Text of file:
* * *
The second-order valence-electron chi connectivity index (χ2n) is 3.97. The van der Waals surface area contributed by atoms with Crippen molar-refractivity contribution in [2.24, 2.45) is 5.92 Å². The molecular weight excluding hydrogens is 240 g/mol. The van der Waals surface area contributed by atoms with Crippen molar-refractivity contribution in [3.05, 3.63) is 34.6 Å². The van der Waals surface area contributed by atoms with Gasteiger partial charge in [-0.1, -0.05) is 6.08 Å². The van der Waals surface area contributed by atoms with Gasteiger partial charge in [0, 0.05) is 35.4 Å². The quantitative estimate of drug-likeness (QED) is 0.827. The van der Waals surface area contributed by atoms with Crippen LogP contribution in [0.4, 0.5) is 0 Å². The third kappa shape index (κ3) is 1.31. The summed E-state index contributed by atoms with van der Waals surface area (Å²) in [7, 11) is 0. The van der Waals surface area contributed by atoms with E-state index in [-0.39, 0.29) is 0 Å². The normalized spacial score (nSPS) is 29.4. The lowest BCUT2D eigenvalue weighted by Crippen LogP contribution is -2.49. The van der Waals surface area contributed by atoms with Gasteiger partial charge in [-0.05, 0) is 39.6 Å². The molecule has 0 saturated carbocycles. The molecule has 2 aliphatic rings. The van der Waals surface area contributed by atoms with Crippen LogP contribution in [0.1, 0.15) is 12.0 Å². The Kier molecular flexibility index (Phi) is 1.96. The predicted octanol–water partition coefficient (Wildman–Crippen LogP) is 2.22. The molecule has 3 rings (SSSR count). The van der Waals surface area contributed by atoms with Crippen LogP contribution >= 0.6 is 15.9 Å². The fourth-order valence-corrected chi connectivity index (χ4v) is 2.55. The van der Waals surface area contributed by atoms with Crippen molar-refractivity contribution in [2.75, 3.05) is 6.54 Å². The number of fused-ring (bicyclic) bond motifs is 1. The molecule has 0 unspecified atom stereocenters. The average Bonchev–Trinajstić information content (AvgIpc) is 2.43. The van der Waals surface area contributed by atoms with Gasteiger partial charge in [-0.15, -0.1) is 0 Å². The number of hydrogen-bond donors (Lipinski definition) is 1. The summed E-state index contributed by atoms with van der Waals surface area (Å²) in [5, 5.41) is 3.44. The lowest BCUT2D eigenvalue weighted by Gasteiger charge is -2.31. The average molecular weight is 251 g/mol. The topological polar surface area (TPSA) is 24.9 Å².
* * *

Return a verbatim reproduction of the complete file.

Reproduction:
The second-order valence-electron chi connectivity index (χ2n) is 3.97. The van der Waals surface area contributed by atoms with Crippen molar-refractivity contribution in [2.24, 2.45) is 5.92 Å². The molecular weight excluding hydrogens is 240 g/mol. The van der Waals surface area contributed by atoms with Crippen molar-refractivity contribution in [3.05, 3.63) is 34.6 Å². The van der Waals surface area contributed by atoms with Gasteiger partial charge in [-0.1, -0.05) is 6.08 Å². The van der Waals surface area contributed by atoms with Gasteiger partial charge in [0, 0.05) is 35.4 Å². The quantitative estimate of drug-likeness (QED) is 0.827. The van der Waals surface area contributed by atoms with Crippen LogP contribution in [0.4, 0.5) is 0 Å². The third kappa shape index (κ3) is 1.31. The summed E-state index contributed by atoms with van der Waals surface area (Å²) in [7, 11) is 0. The van der Waals surface area contributed by atoms with E-state index in [-0.39, 0.29) is 0 Å². The normalized spacial score (nSPS) is 29.4. The lowest BCUT2D eigenvalue weighted by Crippen LogP contribution is -2.49. The van der Waals surface area contributed by atoms with Gasteiger partial charge in [-0.05, 0) is 39.6 Å². The molecule has 0 saturated carbocycles. The molecule has 2 aliphatic rings. The van der Waals surface area contributed by atoms with Crippen LogP contribution in [0.1, 0.15) is 12.0 Å². The Kier molecular flexibility index (Phi) is 1.96. The predicted octanol–water partition coefficient (Wildman–Crippen LogP) is 2.22. The molecule has 3 rings (SSSR count). The van der Waals surface area contributed by atoms with Crippen LogP contribution >= 0.6 is 15.9 Å². The fourth-order valence-corrected chi connectivity index (χ4v) is 2.55. The van der Waals surface area contributed by atoms with Crippen molar-refractivity contribution in [2.75, 3.05) is 6.54 Å². The number of fused-ring (bicyclic) bond motifs is 1. The molecule has 0 unspecified atom stereocenters. The average Bonchev–Trinajstić information content (AvgIpc) is 2.43. The van der Waals surface area contributed by atoms with Gasteiger partial charge in [-0.15, -0.1) is 0 Å². The number of hydrogen-bond donors (Lipinski definition) is 1. The summed E-state index contributed by atoms with van der Waals surface area (Å²) in [5, 5.41) is 3.44. The lowest BCUT2D eigenvalue weighted by Gasteiger charge is -2.31. The average molecular weight is 251 g/mol. The topological polar surface area (TPSA) is 24.9 Å².